Supreme Court to review life sentence of D.C. sniper
The Supreme Court granted review Monday to a case involving one of the D.C. snipers, who is challenging his sentence of life without parole.
A lower court has ruled Lee Boyd Malvo should get a new sentencing hearing, given he was 17 at the time of the shooting spree. The Trump Justice Department appealed to the justices.
At issue is a 2012 high court ruling that held the sentencing of juvenile homicide offenders to life in prison without parole violated the 8th Amendment’s prohibition against cruel and unusual punishment.
Malvo had been sentenced before that ruling, and the justices will now decide whether the 2012 case should apply retroactively.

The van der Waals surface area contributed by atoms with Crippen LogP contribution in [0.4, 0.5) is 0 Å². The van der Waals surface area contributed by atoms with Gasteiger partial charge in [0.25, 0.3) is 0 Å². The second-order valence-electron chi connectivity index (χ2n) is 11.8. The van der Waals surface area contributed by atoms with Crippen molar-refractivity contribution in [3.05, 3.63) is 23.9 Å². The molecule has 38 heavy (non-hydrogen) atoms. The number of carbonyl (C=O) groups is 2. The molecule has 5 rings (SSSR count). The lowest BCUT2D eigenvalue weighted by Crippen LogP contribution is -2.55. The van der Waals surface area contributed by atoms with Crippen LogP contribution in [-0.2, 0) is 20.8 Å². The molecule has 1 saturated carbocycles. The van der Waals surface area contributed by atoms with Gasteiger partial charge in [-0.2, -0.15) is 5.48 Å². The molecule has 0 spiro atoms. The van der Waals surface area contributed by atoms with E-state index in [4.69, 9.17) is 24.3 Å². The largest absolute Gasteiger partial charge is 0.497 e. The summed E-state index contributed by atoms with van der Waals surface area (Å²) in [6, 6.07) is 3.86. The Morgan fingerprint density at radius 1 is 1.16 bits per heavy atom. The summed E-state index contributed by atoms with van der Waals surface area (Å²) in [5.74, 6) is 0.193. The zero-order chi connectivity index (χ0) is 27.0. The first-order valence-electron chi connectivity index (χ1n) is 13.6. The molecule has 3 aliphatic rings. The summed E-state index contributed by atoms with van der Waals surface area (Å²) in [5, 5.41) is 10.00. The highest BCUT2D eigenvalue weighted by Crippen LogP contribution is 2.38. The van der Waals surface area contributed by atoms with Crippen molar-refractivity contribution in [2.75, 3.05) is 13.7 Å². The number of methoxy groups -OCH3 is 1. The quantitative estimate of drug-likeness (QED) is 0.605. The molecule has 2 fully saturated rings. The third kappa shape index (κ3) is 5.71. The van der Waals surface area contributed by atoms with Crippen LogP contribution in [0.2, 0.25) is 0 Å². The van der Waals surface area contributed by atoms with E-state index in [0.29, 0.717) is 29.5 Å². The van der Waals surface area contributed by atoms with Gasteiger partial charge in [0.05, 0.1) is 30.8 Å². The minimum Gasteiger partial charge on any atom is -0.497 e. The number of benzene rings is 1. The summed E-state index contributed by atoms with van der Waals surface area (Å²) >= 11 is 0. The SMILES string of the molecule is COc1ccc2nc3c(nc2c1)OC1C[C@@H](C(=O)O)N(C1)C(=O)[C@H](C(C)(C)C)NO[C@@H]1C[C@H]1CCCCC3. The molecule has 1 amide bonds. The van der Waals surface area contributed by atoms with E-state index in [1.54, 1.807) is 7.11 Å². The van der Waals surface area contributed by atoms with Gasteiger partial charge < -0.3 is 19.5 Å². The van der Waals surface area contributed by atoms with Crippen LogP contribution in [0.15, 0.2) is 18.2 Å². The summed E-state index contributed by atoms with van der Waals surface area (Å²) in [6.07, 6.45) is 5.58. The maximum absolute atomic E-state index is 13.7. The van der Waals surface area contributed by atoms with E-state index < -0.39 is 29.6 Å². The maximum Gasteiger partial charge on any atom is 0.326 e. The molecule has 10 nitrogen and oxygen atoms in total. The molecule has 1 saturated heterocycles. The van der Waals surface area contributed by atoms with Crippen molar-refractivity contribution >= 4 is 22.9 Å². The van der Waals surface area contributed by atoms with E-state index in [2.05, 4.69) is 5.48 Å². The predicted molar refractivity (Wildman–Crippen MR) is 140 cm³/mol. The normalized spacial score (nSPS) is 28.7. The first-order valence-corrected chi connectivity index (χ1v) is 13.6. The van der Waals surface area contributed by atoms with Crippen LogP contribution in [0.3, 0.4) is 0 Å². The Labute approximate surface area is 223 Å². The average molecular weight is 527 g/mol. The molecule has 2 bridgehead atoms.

Malvo and John Allen Muhammad terrorized the Washington area in 2002 with their shooting spree, which saw the two men conduct random attacks at locations around the Beltway. Some residents avoided going out except when absolutely necessary, and some gas stations took to hanging tarps at their pumps to block people filling up their tanks from becoming targets.
They killed 10 people and wounded three, all while taunting police. They had drilled a hole in the trunk of their car just above the license plate so they could fire from undercover, then drive off, eluding authorities and prolonging the terror for weeks.
Muhammad, who was an adult during the spree, was sentenced to death and was executed in 2009.